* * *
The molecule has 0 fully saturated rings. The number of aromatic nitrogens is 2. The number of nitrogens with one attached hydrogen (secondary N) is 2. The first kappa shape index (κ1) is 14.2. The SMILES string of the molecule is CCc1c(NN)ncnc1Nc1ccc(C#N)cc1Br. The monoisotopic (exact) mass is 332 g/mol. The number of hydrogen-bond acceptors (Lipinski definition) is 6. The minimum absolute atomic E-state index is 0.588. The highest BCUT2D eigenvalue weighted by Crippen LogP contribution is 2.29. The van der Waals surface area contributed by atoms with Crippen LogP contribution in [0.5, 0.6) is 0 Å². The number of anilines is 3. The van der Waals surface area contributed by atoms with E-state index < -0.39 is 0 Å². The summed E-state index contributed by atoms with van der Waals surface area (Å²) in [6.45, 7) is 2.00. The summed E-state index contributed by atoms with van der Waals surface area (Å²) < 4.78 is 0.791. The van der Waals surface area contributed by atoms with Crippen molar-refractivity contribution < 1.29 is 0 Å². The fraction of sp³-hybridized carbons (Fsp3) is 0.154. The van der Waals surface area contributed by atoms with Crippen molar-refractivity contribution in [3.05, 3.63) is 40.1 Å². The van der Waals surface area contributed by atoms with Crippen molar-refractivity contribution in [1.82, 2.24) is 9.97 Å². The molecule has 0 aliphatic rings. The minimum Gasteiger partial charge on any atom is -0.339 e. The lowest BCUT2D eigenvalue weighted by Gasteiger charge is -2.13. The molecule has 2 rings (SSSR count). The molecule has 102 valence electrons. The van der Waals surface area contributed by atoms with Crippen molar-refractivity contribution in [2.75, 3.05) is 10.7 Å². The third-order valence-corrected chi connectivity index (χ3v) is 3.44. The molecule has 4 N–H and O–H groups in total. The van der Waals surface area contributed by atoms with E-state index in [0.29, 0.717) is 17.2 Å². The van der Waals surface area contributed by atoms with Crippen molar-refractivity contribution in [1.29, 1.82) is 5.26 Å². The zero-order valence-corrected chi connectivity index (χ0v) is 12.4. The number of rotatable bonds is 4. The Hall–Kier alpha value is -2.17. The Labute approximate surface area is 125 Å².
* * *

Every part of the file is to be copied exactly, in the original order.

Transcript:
The molecule has 0 fully saturated rings. The number of aromatic nitrogens is 2. The number of nitrogens with one attached hydrogen (secondary N) is 2. The first kappa shape index (κ1) is 14.2. The SMILES string of the molecule is CCc1c(NN)ncnc1Nc1ccc(C#N)cc1Br. The monoisotopic (exact) mass is 332 g/mol. The number of hydrogen-bond acceptors (Lipinski definition) is 6. The minimum absolute atomic E-state index is 0.588. The highest BCUT2D eigenvalue weighted by Crippen LogP contribution is 2.29. The van der Waals surface area contributed by atoms with Crippen LogP contribution in [0.5, 0.6) is 0 Å². The number of anilines is 3. The van der Waals surface area contributed by atoms with E-state index < -0.39 is 0 Å². The summed E-state index contributed by atoms with van der Waals surface area (Å²) in [6.45, 7) is 2.00. The summed E-state index contributed by atoms with van der Waals surface area (Å²) < 4.78 is 0.791. The van der Waals surface area contributed by atoms with Crippen molar-refractivity contribution < 1.29 is 0 Å². The fraction of sp³-hybridized carbons (Fsp3) is 0.154. The van der Waals surface area contributed by atoms with Crippen molar-refractivity contribution in [3.05, 3.63) is 40.1 Å². The van der Waals surface area contributed by atoms with Crippen molar-refractivity contribution in [1.82, 2.24) is 9.97 Å². The molecule has 0 aliphatic rings. The minimum Gasteiger partial charge on any atom is -0.339 e. The lowest BCUT2D eigenvalue weighted by Gasteiger charge is -2.13. The molecule has 2 rings (SSSR count). The molecule has 102 valence electrons. The van der Waals surface area contributed by atoms with Crippen molar-refractivity contribution in [2.75, 3.05) is 10.7 Å². The third-order valence-corrected chi connectivity index (χ3v) is 3.44. The molecule has 4 N–H and O–H groups in total. The van der Waals surface area contributed by atoms with E-state index in [0.29, 0.717) is 17.2 Å². The van der Waals surface area contributed by atoms with Crippen molar-refractivity contribution in [1.29, 1.82) is 5.26 Å². The zero-order valence-corrected chi connectivity index (χ0v) is 12.4. The number of rotatable bonds is 4. The Hall–Kier alpha value is -2.17. The Labute approximate surface area is 125 Å².